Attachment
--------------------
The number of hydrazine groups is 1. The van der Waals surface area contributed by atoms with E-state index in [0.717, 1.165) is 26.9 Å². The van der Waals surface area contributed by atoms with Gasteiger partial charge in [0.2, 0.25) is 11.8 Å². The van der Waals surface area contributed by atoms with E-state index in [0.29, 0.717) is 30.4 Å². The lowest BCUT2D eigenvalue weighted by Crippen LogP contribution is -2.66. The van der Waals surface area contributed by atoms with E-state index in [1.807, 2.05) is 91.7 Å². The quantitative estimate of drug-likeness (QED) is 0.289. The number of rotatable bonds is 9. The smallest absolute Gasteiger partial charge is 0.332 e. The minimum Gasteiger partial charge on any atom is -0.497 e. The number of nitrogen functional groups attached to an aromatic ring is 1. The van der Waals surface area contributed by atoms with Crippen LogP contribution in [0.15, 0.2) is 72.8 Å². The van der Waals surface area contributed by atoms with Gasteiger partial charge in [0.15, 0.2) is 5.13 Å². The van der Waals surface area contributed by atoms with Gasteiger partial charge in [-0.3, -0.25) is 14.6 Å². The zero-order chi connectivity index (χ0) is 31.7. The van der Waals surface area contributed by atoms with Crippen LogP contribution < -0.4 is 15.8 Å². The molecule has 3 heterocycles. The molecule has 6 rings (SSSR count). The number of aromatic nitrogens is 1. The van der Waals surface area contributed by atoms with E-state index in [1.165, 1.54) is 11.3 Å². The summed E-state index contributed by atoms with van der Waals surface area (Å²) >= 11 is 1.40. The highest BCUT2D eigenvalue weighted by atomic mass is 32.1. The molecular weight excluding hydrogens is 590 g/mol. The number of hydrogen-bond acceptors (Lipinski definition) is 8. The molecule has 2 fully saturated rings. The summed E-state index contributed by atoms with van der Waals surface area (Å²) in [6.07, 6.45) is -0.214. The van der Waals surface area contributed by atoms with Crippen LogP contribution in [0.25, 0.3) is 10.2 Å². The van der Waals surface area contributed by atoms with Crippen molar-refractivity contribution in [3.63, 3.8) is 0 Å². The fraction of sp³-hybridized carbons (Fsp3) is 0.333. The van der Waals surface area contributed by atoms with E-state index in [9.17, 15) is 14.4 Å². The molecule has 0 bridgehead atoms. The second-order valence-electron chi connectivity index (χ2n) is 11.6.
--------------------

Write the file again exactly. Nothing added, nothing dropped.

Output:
The number of hydrazine groups is 1. The van der Waals surface area contributed by atoms with E-state index in [0.717, 1.165) is 26.9 Å². The van der Waals surface area contributed by atoms with Gasteiger partial charge in [0.2, 0.25) is 11.8 Å². The van der Waals surface area contributed by atoms with E-state index in [0.29, 0.717) is 30.4 Å². The lowest BCUT2D eigenvalue weighted by Crippen LogP contribution is -2.66. The van der Waals surface area contributed by atoms with E-state index in [1.807, 2.05) is 91.7 Å². The quantitative estimate of drug-likeness (QED) is 0.289. The number of rotatable bonds is 9. The smallest absolute Gasteiger partial charge is 0.332 e. The minimum Gasteiger partial charge on any atom is -0.497 e. The number of nitrogen functional groups attached to an aromatic ring is 1. The van der Waals surface area contributed by atoms with Crippen LogP contribution in [0.15, 0.2) is 72.8 Å². The van der Waals surface area contributed by atoms with Gasteiger partial charge in [0.15, 0.2) is 5.13 Å². The van der Waals surface area contributed by atoms with Gasteiger partial charge in [-0.3, -0.25) is 14.6 Å². The zero-order chi connectivity index (χ0) is 31.7. The van der Waals surface area contributed by atoms with Crippen LogP contribution < -0.4 is 15.8 Å². The molecule has 3 heterocycles. The molecule has 6 rings (SSSR count). The number of aromatic nitrogens is 1. The van der Waals surface area contributed by atoms with E-state index in [1.165, 1.54) is 11.3 Å². The summed E-state index contributed by atoms with van der Waals surface area (Å²) >= 11 is 1.40. The highest BCUT2D eigenvalue weighted by atomic mass is 32.1. The molecular weight excluding hydrogens is 590 g/mol. The number of hydrogen-bond acceptors (Lipinski definition) is 8. The molecule has 2 fully saturated rings. The summed E-state index contributed by atoms with van der Waals surface area (Å²) in [6.07, 6.45) is -0.214. The van der Waals surface area contributed by atoms with Crippen LogP contribution in [0.25, 0.3) is 10.2 Å². The van der Waals surface area contributed by atoms with Crippen molar-refractivity contribution in [3.63, 3.8) is 0 Å². The fraction of sp³-hybridized carbons (Fsp3) is 0.333. The van der Waals surface area contributed by atoms with E-state index in [9.17, 15) is 14.4 Å². The molecule has 0 bridgehead atoms. The second-order valence-electron chi connectivity index (χ2n) is 11.6.